By Erin Knutson
Special to The Pioneer
Kootenay-Columbia MP David Wilks and Costas Menegakis, Parliament Secretary to the Minister of Citizenship and Immigration, hosted a roundtable discussion on changes to the temporary foreign worker program at the Columbia Valley Chamber of Commerce on Thursday, August 21st.
Members of chamber, local business operators and concerned citizens voiced their opinions during the heated discussion concerning recent changes to the federal employment program. Changes to the program have created bureaucratic red tape resulting in the Columbia Valleys exclusion from the program (as a high unemployment area), which poses a real threat for local businesses.
We had to close our doors for three days thats $15,000 worth in business, because we were understaffed, said Justin Atterbury, Rocky River Grill owner.Without a solid incoming foreign worker populace, business owners have been forced to close their doors and face severe staffing shortages. A recent roundtable discussion in Kimberley on July 11th brought the temporary foreign worker program issue to light and resulted in the request for Premier Christy Clark to consider providing resources to the Provincial Nominee Program to expedite the processing of applications, which have stalled to a five- to six-month window processing time from its original 12-week timeframe. Concerns about the continuing health of the local economy and the success of the valley as a heavy tourism sector were raised as Mr. Menegakis addressed issues concerning the displacement of the original temporary foreign worker agreement.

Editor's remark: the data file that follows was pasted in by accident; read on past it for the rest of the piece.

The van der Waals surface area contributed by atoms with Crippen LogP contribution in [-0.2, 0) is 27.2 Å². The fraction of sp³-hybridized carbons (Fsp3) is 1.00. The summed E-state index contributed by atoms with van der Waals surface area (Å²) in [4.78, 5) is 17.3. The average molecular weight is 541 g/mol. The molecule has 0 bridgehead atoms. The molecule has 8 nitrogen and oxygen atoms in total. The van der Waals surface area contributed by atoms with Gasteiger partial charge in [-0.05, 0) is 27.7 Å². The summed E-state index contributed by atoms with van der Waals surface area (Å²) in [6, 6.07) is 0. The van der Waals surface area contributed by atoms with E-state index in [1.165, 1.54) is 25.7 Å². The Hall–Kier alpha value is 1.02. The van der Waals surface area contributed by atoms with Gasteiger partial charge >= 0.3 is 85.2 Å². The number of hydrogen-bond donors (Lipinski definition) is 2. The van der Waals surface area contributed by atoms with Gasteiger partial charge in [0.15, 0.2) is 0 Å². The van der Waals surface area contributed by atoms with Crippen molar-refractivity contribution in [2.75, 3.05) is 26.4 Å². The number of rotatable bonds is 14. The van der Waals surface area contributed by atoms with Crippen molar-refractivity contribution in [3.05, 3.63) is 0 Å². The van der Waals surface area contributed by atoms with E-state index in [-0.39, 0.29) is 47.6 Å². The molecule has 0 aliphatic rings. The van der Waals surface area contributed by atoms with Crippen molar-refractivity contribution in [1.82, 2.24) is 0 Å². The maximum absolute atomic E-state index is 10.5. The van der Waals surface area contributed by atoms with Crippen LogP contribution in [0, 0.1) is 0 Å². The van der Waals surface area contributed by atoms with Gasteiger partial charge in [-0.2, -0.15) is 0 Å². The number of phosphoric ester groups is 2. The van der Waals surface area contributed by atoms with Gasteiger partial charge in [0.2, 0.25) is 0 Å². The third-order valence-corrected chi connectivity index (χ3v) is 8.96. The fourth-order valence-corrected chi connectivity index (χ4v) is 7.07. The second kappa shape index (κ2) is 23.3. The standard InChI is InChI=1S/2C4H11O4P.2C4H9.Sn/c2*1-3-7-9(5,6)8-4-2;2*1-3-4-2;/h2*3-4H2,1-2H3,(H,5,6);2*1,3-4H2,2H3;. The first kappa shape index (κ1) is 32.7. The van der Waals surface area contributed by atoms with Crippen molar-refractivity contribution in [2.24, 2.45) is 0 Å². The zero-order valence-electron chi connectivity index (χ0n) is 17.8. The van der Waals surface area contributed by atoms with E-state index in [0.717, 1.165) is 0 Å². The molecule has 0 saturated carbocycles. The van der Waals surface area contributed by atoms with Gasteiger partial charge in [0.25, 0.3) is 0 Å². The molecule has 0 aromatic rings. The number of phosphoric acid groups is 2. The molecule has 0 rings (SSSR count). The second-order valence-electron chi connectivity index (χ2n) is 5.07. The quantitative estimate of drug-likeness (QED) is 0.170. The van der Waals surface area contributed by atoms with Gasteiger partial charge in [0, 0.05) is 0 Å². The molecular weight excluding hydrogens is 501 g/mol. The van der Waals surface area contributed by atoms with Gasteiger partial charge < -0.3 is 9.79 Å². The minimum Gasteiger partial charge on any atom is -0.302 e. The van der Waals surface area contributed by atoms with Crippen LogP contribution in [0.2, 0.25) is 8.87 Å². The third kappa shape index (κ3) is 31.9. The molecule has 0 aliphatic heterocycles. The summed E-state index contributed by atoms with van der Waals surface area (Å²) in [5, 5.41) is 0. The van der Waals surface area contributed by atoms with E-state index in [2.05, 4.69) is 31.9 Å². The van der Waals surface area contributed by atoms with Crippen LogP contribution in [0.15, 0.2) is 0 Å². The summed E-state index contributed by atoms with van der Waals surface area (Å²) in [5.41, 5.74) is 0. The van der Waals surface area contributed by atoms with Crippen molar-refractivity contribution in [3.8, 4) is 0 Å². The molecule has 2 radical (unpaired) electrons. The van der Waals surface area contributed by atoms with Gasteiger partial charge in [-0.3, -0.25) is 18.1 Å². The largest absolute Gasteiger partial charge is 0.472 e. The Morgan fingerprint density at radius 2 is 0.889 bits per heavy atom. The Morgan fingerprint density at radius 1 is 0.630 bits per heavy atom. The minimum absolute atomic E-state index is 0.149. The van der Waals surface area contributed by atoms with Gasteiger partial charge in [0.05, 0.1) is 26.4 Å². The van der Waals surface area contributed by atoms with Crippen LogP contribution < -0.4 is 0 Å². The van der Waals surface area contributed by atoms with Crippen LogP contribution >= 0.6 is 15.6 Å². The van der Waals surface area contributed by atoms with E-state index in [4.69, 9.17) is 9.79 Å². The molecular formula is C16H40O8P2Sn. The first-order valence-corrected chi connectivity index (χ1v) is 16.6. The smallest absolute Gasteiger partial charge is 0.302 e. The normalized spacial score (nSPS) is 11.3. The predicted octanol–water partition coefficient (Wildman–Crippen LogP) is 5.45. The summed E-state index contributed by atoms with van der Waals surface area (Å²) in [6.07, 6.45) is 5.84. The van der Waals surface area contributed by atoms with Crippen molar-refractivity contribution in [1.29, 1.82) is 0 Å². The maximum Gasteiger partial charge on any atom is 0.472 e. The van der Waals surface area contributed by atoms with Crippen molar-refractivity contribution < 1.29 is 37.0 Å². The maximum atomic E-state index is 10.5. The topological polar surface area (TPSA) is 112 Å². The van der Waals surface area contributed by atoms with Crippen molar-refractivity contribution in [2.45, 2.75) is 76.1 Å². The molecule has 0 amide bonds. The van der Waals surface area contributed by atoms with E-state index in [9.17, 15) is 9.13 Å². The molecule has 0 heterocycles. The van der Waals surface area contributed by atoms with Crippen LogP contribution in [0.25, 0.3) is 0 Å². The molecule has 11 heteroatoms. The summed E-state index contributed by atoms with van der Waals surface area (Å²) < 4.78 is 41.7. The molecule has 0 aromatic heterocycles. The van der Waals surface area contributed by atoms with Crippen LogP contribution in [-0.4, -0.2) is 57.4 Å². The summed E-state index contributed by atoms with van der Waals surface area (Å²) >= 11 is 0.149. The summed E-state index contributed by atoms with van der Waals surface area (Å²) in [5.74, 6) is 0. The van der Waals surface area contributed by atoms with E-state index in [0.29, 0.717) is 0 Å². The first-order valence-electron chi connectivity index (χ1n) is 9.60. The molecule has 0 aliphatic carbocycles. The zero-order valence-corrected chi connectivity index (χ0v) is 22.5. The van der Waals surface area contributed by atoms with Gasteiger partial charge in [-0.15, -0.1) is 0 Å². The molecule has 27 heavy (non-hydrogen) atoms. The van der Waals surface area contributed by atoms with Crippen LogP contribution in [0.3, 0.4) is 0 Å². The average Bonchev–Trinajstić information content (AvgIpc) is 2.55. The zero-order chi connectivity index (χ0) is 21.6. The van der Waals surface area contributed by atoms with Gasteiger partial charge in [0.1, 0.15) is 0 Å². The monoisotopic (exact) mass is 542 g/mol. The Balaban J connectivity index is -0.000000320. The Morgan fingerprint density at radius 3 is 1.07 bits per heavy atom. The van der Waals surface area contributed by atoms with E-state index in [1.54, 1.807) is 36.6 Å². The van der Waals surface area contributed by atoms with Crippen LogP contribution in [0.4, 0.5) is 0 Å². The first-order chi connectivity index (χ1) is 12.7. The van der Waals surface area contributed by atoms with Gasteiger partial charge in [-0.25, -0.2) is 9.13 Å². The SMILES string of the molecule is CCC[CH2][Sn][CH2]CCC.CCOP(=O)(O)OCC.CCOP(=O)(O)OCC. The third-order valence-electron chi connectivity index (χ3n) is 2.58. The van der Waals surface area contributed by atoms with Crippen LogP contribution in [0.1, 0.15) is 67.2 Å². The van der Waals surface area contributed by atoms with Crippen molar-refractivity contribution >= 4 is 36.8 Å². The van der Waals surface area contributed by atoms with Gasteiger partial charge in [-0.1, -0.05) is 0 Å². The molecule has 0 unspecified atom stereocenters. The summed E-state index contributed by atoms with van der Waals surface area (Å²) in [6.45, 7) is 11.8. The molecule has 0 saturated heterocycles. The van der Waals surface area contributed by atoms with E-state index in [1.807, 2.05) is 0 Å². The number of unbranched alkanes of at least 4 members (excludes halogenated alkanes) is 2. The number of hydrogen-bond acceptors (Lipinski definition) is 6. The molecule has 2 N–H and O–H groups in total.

Foreign workers are being sent home before the province has the opportunity to approve applications for permanent residency, which is the aim of many foreign workers. Without extensions being granted from the federal government, the ability of this relevant labour force to put down roots in the valley and expand the fiscal structure is bleak. The inability to procure foreign workers was discussed as a detriment to the healthy progression of a skilled workforce. Potentially this bodes ill for enhancing a culturally diverse environment in rural communities, which would potentially secure further foreign investment, essentially creating a pronounced need for the government to look at ways to provide training for these types of jobs to the existing Canadian workforce.
Mr. Menegakis carefully mediated the discussion and rebutted concerns that foreign workers werent being given the opportunity to seek permanent residency.
We are seeing the highest level of immigration in the history of Canada at 262,000 which is about as high a number as Canadian infrastructure can handle on an annual basis, he said.